DETAILED DESCRIPTION OF THE PREFERRED EMBODIMENTS

Turning now to FIG. 1, a fracture fixation system 100 according to the invention is shown. According to a first embodiment of the system 100, the system is particularly adapted for aligning and stabilizing multiple bone fragments in a Colles' fracture. However, as discussed further below, the preferred aspects of the invention are applicable to numerous other fractures fixation systems adapted to align and stabilize other bone fractures, and particularly fractures occurring at or adjacent the metaphyseal portion of long bones.

According the first embodiment, the system 100 generally includes a substantially rigid T-shaped plate 102, commonly called a volar plate. Such a plate is intended to be positioned against the volar side of a fractured radial bone. The T-shaped plate 102 defines a head portion 116, and an elongate body portion 118 preferably angled relative to the head portion. The angle between the head portion 116 and the body portion 118 is preferably approximately 23° and bent at a radius of preferably approximately 0.781 inch. The distal edge 121 of the head portion 116 is preferably angled proximally toward the medial side at an angle, e.g. 5°, relative to a line that is perpendicular to the body portion 118. The plate 102 has a thickness of preferably approximately 0.1 inch, and is preferably made from a titanium alloy, such as Ti-6A-4V.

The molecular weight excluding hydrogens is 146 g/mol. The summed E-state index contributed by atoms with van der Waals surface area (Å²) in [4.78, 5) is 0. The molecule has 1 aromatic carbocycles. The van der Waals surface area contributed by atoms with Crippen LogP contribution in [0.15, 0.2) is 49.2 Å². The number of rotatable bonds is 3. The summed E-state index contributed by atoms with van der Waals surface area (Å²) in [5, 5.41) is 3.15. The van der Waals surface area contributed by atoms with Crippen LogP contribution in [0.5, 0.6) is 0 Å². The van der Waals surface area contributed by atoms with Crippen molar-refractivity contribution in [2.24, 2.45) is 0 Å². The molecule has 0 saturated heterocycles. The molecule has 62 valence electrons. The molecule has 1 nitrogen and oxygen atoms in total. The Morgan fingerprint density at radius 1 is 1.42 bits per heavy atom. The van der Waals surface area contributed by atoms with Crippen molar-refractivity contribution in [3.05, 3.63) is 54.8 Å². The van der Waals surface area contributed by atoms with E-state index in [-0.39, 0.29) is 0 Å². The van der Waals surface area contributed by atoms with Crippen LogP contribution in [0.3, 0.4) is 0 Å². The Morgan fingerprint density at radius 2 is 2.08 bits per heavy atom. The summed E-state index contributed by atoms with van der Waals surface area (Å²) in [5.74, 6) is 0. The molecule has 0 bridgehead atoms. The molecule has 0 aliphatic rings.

The body portion 118 includes four preferably countersunk screw holes 124, 126, 127, 128 for the extension of bone screws 104 therethrough. One of the screw holes, 128, is preferably generally oval in shape permitting longitudinal movement relative to the shaft of bone screw.

The head portion 116 includes four peg holes 130, preferably closely spaced (e.g., within 0.25 inch of each other) and preferably arranged along a line or a curve, for individually receiving pegs, discussed in detail below, therethrough. Referring to FIG. 2, the peg holes 130 include an upper internally threaded portion 132, and a lower spherically concave surface 134. Each peg hole defines its own axis AH, and axes through the plurality of peg holes may extend parallel to or obliquely relative to each other.